Face Off: Ethan Hunt vs. Jason Bourne

Last week's Face-Off column was a gunfight between a pair of great modern Westerns, and more of you agreed that TOMBSTONE walked away from the showdown and left SILVERADO laying in the street.

This weekend, Tom Cruise is back in another action blockbuster, the sci-fi war movie EDGE OF TOMORROW. One of Cruise's most famous roles is Ethan Hunt from the MISSION: IMPOSSIBLE series, but how does his high-tech superspy stack up against amnesiac espionage operative Jason Bourne?

(Please note: Face Off is an opinion column. We're not using any actual science to prove or disprove anything. It's just for fun.)
Tom Cruise, one of the biggest box office stars in the world for three decades
Matt Damon, a versatile dramatic actor who became a credible action star thanks to the BOURNE series
Along with his fellow agents of the Impossible Missions Force (IMF) over the course of four movies, Hunt has to: acquire an important data file to clear his name after being disavowed, prevent a deadly virus from being used by a rogue IMF operative, stop an arms dealer from obtaining the mysterious "Rabbit's Foot", and (after being disavowed again) avert a global nuclear war
After waking up with gunshot wounds, missing memories and considerable espionage tradecraft, Bourne tries to piece together his past only to discover he was an assassin in a CIA black ops behavior modification training program called Treadstone. When he's hunted as a rogue agent, he presses his investigation and becomes determined to hold accountable those responsible for Treadstone (and its upgrade program Blackbriar).
Wall-climbing sticky gloves, explosive chewing gum, realistic full-face disguises, hallway holograms, a small arsenal of firearms and explosives, various high-tech computer and communication devices
Aside from randomly acquired guns and rifles, Bourne has an uncanny knack for using everyday items (pen, magazine, hardcover textbook, hand towel) as deadly weapons
Hand-to-hand combat, marskmanship, expert driving skills, remarkable physical resilience, wall-climbing
Hand-to-hand combat, marskmanship, expert driving skills, remarkable physical resilience, wall-climbing, transforming household objects into dangerous fighting instruments
IMF agents Benji Dunn (Simon Pegg), Jane Carter (Paula Patton), William Brandt (Jeremy Renner), Jim Phelps (Jon Voight), Claire Phelps (Emmanuelle Beart), Luther Stickell (Ving Rhames), Jack Harmon (Emilio Estevez), Sarah Davies (Kristin Scott Thomas), Billy Baird (John Polson), Nyah Nordoff-Hall (Thandie Newton), John Musgrave (Billy Crudup), Lindsay Farris (Keri Russell), Franz Krieger (Jean Reno), Zhen Lei (Maggie Q), Declan Gormley (Jonathan Rhys Meyers), Theodore Brassell (Laurence Fishburne), and fiancée Julia Meade (Michelle Monaghan)
Marie (Franka Potente), a German bystander who becomes his lover, CIA officer Pam Landy (Joan Allen), former Treadstone logistics technician Nicky Parsons (Julia Stiles), journalist Simon Ross (Paddy Considine), Italian fishermen
You can take about a quarter of the names listed above and plunk them here as turncoats, since the IMF evidently has some rather loose hiring standards and more moles than Jennifer Lawrence. On top of that, Hunt has to deal with an ustable ex-IMF agent (Dougray Scott), a notorious arms dealer (Philip Seymour Hoffman) and an obsessed nuclear strategist (Michael Nyqvist), and all their random henchmen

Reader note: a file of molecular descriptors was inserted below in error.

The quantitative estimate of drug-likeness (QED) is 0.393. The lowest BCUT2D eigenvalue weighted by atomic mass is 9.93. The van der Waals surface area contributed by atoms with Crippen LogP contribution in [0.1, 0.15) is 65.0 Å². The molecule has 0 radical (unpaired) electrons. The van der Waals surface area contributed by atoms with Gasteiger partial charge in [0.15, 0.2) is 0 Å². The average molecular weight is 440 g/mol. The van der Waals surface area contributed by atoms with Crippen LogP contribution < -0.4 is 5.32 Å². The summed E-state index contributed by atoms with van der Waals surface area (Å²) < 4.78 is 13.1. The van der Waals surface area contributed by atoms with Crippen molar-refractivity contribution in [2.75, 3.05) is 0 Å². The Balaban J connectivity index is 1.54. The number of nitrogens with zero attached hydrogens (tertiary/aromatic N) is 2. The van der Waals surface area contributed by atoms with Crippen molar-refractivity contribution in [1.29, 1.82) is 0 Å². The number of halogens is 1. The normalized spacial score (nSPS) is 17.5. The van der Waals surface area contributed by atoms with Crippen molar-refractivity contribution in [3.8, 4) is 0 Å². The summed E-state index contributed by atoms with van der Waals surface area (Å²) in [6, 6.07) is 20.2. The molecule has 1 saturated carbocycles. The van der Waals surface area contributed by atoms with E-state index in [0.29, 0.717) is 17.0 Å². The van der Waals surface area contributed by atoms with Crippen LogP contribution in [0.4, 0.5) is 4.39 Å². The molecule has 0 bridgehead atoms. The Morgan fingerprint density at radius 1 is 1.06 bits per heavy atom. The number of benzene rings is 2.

Bourne goes head-to-head (or face-to-fist) with several lethal field operatives (Clive Owen, Karl Urban, Marton Csokas, Edgar Ramirez, Joey Ansah, Scott Adkins), but his real adversaries are the devious bureaucrats behind the Treadstone project (Albert Finney, Chris Cooper, Brian Cox, David Strathairn), who are willing to do anything for status, personal gain and covering their asses
-Brian De Palma
-John Woo
-JJ Abrams
-Brad Bird

Their entries in the M:I series may have been hit-or-miss, but their combined filmography is truly impressive
-Doug Liman
-Paul Greengrass

Greengrass (and his handheld shaky-cam style) became the director most associated with the franchise
Jeremy Renner showed up in GHOST PROTOCOL as an IMF analyst who turned out to be a former field agent (and is ultimately recruited back to active duty). Future appearances in the M:I series are TBD
Jeremy Renner took over the franchise (but not the Bourne alias) as new operative Aaron Cross in the semi-sequel THE BOURNE LEGACY. While his skills were overly reliant on "chems" and his first mission met with only modest critical and financial success, he's getting another shot in a fifth movie to carry the BOURNE name
Based on the long-running TV spy series that you may have seen in reruns
Based on a series of Robert Ludlum novels that your dad probably read
$2.1 billion combined for all four MISSION: IMPOSSIBLE movies
$944 million combined for all three BOURNE movies ($1.2 billion if you include LEGACY)
Both characters have consistently and effectively demonstrated their badass abilities, and while Cruise is a veteran in the action blockbuster game, Damon in particular surprised us all with his bone-cracking proficiency (or as Paul Rudd put it in THE 40-YEAR-OLD VIRGIN: "I always thought that Matt Damon was kind of a Streisand, but he's rocking the shit in this one!"). They'd probably be evenly matched in physical combat, but Cruise's Ethan Hunt faces higher stakes. Plus he has better tech goodies and more attractive colleagues, and ultimately he comes out on top.

Agree? Disagree? Which do you prefer?



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